I teach junior high grades 6-8 in the Chicagoland area. Ukulele is taught to everyone, kids have music in 9 week installments, and I'll see every kid in the building, which is about 700. We have 30 classroom instruments available, and 30 additional that can be checked out through the library if kids want more practice. I am hoping to start an extra curricular club this year.

    For curriculum content, I use a hybrid of James hills ukulele in the classroom, Aaron keims beginner handbook, Daniel ho's beginner series, and my own stuff through YouTube. We use ukutabs.com for song arrangements and play.riffstation.com as a practice tool.
    Koaloha Tenor 2016
    Hoffman ML ebony/red spruce tenor
    Mya-Moe redwood/walnut tenor
    Stansell Myrtle and POC flamenco baritone
    Hoffmann A style cedar maple tenor

  7. #7
    Join Date
    Jun 2015
    Location
    honolulu
    Posts
    106

    Default

    Quote Originally Posted by Recstar24 View Post
    Hi,

    I teach junior high grades 6-8 in the Chicagoland area. Ukulele is taught to everyone, kids have music in 9 week installments, and I'll see every kid in the building, which is about 700. We have 30 classroom instruments available, and 30 additional that can be checked out through the library if kids want more practice. I am hoping to start an extra curricular club this year.

    For curriculum content, I use a hybrid of James hills ukulele in the classroom, Aaron keims beginner handbook, Daniel ho's beginner series, and my own stuff through YouTube. We use ukutabs.com for song arrangements and play.riffstation.com as a practice tool.
    That, is awesome!
    30 sets of strings and counting...


    I take pictures too...

  8. #8
    Join Date
    Mar 2012
    Posts
    1

    Default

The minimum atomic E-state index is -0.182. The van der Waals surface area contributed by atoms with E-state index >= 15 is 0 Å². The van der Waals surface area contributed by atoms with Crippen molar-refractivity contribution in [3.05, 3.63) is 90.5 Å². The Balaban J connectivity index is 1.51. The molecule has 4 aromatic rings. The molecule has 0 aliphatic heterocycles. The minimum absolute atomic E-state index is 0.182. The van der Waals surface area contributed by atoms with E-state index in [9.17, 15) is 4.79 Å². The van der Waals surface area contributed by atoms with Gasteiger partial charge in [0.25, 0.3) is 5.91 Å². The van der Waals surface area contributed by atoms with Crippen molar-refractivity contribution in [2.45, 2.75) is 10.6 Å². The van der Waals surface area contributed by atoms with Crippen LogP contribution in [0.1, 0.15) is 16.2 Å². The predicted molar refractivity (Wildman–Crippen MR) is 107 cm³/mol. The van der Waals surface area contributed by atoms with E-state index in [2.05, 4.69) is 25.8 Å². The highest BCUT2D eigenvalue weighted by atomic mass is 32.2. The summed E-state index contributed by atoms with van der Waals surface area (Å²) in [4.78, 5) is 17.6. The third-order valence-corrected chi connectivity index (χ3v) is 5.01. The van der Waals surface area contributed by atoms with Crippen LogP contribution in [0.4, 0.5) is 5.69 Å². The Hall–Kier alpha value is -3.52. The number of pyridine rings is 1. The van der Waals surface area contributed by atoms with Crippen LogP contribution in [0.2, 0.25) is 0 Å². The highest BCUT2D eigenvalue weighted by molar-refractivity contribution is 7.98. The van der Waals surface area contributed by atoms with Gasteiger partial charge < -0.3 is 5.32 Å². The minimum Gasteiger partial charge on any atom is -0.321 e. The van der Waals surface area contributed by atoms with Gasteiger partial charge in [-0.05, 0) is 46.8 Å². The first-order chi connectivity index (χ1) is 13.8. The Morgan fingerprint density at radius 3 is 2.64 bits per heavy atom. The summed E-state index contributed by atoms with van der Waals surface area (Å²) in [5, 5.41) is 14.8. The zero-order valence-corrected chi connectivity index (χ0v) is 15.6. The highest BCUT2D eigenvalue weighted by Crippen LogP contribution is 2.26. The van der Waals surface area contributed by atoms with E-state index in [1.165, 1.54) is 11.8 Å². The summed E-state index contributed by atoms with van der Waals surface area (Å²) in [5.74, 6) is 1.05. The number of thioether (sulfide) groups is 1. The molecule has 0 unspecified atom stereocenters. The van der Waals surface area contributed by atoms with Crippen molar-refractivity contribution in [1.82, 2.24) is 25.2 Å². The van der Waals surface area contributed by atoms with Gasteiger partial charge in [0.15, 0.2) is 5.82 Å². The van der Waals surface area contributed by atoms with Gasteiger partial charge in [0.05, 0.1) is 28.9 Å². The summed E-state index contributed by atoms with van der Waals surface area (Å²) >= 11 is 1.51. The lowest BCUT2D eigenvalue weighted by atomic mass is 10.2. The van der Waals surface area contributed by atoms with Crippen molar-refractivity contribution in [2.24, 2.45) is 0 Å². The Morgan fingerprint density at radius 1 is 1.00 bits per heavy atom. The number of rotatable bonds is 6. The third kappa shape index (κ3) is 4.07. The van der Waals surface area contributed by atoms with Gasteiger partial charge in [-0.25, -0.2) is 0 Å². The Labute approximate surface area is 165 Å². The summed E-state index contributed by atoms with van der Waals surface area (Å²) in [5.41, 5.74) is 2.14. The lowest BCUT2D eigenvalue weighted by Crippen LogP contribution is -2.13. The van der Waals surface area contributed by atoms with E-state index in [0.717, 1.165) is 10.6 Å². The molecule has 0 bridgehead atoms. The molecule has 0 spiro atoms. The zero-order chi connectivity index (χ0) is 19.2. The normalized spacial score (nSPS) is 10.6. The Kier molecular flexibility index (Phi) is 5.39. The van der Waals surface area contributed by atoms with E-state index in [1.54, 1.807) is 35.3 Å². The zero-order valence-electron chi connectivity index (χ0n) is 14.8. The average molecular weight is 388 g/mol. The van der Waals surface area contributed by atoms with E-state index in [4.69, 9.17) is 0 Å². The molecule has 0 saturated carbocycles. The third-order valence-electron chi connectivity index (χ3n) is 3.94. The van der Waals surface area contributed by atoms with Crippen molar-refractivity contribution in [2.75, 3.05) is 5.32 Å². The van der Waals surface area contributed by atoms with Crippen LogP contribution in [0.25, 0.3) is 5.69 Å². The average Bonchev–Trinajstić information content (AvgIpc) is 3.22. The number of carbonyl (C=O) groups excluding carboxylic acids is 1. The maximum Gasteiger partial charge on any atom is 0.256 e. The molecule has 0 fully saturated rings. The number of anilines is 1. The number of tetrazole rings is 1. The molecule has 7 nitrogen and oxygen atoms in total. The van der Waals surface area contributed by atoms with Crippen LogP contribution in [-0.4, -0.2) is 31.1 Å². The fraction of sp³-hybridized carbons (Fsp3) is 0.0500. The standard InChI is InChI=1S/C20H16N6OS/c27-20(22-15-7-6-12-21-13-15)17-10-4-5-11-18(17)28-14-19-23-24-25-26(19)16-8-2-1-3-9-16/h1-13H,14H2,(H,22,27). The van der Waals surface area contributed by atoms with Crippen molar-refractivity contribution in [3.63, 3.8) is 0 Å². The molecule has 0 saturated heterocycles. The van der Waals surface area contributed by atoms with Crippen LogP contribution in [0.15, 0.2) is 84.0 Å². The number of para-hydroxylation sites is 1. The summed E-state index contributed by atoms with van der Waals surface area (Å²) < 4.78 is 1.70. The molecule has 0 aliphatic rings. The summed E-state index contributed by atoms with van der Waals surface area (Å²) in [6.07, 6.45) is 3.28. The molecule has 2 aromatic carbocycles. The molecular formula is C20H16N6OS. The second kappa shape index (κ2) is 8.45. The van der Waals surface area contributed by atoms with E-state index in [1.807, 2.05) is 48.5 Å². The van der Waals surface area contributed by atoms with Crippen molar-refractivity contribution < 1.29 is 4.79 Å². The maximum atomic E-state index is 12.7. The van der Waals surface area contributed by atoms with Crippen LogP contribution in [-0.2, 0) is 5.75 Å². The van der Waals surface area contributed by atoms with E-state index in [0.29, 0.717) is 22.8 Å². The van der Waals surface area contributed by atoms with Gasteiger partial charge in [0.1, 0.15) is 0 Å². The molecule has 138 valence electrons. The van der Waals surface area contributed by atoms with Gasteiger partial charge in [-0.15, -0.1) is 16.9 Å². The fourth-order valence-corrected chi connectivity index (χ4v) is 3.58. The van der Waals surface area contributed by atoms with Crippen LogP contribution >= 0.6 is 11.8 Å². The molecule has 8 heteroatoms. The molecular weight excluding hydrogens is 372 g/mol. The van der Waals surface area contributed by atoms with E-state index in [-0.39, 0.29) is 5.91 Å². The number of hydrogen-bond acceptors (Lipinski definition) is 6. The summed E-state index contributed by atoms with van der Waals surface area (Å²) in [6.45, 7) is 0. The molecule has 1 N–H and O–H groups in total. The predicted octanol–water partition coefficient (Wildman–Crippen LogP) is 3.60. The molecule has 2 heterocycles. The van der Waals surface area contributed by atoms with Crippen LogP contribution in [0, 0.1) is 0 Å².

Charley,
    I'm in the third year of volunteer hosting an after school ukulele club at my kids' public elementary school in N.California. I'm also the volunteer recorder teacher (3rd graders). Our ukulele club is open to 3-5th graders (sorry, I'm not babysitting). I have a 10 week session in the fall and another in the spring. The idea is to expose as many kids as possible to the ukulele. Ukulele Source in San Jose was so helpful in procuring our PTA purchased instruments. I have 10 instruments, but open my class to 15 total in case people have their own instruments. In the Spring, our group has played 2 songs at our schools-wide concert.

    My big challenge is teaching a combination of new and returning students all at once. It's been a great adventure. We've even had a few teachers join us. I've used UU for source material as well as UkuleleMike, Dr.Uke, and Richard G. for song inspiration. The happiness on the kids' faces is my payment!

  9. #9
    Join Date
    Oct 2014
    Posts
    9,199

    Default

    Our school had a uke club last year that met once a month for 2-6 graders. There is a class set, if kids don't have their own, but most kids do. The teacher also uses the class set in her classes, I think with 5th graders. I'm starting to wonder if we will have uke club this year.

  10. #10
    Join Date
    Apr 2014
    Location
    Surrey, UK
    Posts
    29

    Default

    I am just about to start teaching uke in my school. I teach in a small independent (Steiner/Waldorf) school in London where I am a class teacher as well as being the school's music teacher.

    I am just about to introduce my class to the uke. They are 8/9 years old which is Waldorf class 3. We have ordered Ohana ck20s and are waiting for them to arrive. They will belong to the children but remain in school as we will be practising together every day.

    I am currently working out the details of my teaching program, but it will probably start with learning to play simple single line melodies and lead on to ensemble pieces and polyphonic solos. I haven't decided yet at what stage I will introduce strumming, but I definitely want to start with one note at a time.

    Even though I play high g, I have decided to start them with low g as I think it will make more sense to them.

    I almost forgot to mention, the really exciting part is that in Waldorf schools the teacher stays with the same class for 8 years. My bunch have just started class 3, so that should work out as almost 6 academic years of daily uke playing.
    Last edited by FourSilverMoonbeams; 10-06-2015 at 10:35 AM.